HomeLiving apart together? The troubled and treasured relationship between nature and human beings in art 1800-1900

HomeLiving apart together? The troubled and treasured relationship between nature and human beings in art 1800-1900

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Published on Friday, May 10, 2024

Abstract

With the growing realisation that nature and the earth’s climate are at risk of being destroyed, this conference aims to centralise the interconnectedness between nature and human beings, by analysing the depiction of their relationship in Western-European art, including the effects of colonialism, during the long nineteenth century.

Announcement

Argument

With the growing realisation that nature and the earth’s climate are at risk of being destroyed, this conference aims to centralise the interconnectedness between nature and human beings, by analysing the depiction of their relationship in Western-European art, including the effects of colonialism, during the long nineteenth century.

Within art, the natural world was long seen as a repository of motifs and forms from which artists borrowed to fashion their representations of social reality. Centuries of anthropocentric thinking, based on influential sources such as Aristotle’s writings and the Bible, have ingrained notions that human beings have dominion over the world and its inhabitants and this was reflected in the depiction of nature in art.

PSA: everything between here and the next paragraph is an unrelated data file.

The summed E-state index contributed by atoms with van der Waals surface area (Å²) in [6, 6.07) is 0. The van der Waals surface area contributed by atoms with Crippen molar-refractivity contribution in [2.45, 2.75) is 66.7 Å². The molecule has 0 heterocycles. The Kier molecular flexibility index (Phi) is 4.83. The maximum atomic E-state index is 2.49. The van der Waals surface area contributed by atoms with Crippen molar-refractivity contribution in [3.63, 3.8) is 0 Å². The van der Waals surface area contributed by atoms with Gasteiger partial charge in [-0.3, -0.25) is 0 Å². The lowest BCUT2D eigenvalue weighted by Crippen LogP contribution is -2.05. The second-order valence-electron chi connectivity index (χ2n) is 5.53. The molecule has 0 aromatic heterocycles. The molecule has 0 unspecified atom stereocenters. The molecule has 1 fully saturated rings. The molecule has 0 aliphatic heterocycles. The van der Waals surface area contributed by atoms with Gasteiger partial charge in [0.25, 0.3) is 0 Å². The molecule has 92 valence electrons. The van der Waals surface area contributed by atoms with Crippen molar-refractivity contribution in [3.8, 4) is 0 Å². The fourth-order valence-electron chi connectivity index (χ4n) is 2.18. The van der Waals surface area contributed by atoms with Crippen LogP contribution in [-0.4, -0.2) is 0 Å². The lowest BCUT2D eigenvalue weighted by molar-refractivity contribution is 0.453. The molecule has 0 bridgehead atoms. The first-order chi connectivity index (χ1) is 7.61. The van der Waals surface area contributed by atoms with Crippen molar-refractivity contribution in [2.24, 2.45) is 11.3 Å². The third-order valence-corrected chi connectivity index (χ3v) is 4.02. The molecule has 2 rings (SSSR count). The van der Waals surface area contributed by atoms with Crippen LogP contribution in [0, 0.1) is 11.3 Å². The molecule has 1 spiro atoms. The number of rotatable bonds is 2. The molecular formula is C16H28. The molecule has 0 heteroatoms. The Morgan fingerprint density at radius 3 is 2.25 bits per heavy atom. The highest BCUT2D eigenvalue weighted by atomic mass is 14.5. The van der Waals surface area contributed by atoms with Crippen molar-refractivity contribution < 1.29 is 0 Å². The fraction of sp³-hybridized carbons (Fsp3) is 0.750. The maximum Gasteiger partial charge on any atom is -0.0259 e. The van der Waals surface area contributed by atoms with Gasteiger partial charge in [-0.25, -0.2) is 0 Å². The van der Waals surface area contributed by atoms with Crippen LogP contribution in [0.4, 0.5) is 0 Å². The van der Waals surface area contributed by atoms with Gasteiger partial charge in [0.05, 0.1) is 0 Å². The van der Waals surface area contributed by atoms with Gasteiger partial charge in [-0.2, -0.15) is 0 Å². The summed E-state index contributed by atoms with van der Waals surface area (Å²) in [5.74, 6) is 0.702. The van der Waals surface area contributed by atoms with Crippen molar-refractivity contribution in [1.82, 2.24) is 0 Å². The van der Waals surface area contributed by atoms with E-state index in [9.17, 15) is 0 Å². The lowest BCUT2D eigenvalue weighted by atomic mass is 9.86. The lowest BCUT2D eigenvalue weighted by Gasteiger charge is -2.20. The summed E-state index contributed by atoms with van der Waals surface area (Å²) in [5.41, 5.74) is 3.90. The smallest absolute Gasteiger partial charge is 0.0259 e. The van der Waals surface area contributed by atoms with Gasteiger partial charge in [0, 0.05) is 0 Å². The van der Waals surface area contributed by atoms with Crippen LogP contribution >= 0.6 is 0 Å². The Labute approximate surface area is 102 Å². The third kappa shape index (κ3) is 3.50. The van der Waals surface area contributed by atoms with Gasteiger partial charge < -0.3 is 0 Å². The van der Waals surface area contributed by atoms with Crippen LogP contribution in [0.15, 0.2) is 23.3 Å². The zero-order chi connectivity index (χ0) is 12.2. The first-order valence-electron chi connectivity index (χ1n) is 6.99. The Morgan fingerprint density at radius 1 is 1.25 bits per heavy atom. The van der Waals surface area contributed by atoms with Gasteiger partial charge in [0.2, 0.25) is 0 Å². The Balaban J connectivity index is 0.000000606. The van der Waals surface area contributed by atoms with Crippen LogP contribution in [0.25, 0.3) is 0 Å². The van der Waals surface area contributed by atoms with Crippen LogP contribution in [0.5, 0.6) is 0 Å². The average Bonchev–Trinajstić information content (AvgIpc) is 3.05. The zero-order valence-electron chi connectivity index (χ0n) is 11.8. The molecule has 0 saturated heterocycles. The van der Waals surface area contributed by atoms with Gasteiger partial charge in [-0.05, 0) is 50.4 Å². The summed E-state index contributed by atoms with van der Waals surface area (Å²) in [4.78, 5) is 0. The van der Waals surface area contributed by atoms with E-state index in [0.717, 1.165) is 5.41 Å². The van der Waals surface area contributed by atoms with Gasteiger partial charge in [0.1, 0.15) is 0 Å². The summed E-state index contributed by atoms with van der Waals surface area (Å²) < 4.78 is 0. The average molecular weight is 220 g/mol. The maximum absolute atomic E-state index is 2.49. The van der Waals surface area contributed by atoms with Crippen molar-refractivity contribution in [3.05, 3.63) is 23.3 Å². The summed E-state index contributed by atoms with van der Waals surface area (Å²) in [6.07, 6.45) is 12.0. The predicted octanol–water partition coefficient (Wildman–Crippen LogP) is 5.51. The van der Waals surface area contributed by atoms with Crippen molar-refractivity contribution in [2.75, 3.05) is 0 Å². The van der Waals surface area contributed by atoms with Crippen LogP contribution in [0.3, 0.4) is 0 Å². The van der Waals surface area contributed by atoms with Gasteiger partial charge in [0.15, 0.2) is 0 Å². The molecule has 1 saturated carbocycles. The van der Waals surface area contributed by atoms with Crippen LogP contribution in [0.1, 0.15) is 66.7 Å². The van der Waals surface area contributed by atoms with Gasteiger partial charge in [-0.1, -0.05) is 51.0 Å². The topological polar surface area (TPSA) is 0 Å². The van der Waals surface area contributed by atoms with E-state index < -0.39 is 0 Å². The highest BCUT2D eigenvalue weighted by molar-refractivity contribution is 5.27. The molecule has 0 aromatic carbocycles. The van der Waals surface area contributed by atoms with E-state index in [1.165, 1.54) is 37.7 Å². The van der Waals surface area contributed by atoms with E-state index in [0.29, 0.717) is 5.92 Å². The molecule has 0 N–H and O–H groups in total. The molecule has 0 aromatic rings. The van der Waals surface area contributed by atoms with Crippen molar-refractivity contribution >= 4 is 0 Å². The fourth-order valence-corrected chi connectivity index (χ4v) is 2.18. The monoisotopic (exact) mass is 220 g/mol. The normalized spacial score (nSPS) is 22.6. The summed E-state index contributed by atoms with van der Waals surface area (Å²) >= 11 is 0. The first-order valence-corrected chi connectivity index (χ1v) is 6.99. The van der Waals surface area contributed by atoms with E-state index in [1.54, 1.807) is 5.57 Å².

Even in the long nineteenth century, such notions were questioned. Around 1800 Alexander von Humboldt had already indicated the interdependence between nature and mankind. In addition, with the discovery of geological time in the late eighteenth century, came the realisation that the earth was eons older, and that human civilisation only occupied a fraction of a great terrestrial span. Such notions were also adopted by artists. In 1847 Théodore Rousseau painted a landscape with felled oak trees, while men are in the process of cutting down others. Rousseau later stated that he ‘wanted to arouse remorse on the part of people who unthinkingly chop down trees’. In the art dealer Boussod & Valadon’s stock books the painting was listed under the title La mort des innocents. In that same year Rousseau’s good friend the art critic Théophile Thoré attacked the French government for its mismanagement of the forest lands near Barbizon. Their actions helped lead to the Western world’s first state-established land preserves in 1853. Some ten years later Charles Darwin corroborated Von Humboldt’s thesis that all life is essentially interconnected and dependent upon each other in his Origin of Species. Moreover, with the advent of industrialisation and the enormous growth of the global population – the so-called Anthropocene – human beings’ actions gained such power that the world’s ecosystem is in danger of being annihilated. This realisation increasingly questioned man’s dominant position in epistemological and ontological paradigms, in exchange for a more integrated approach which puts co-dependency of life first.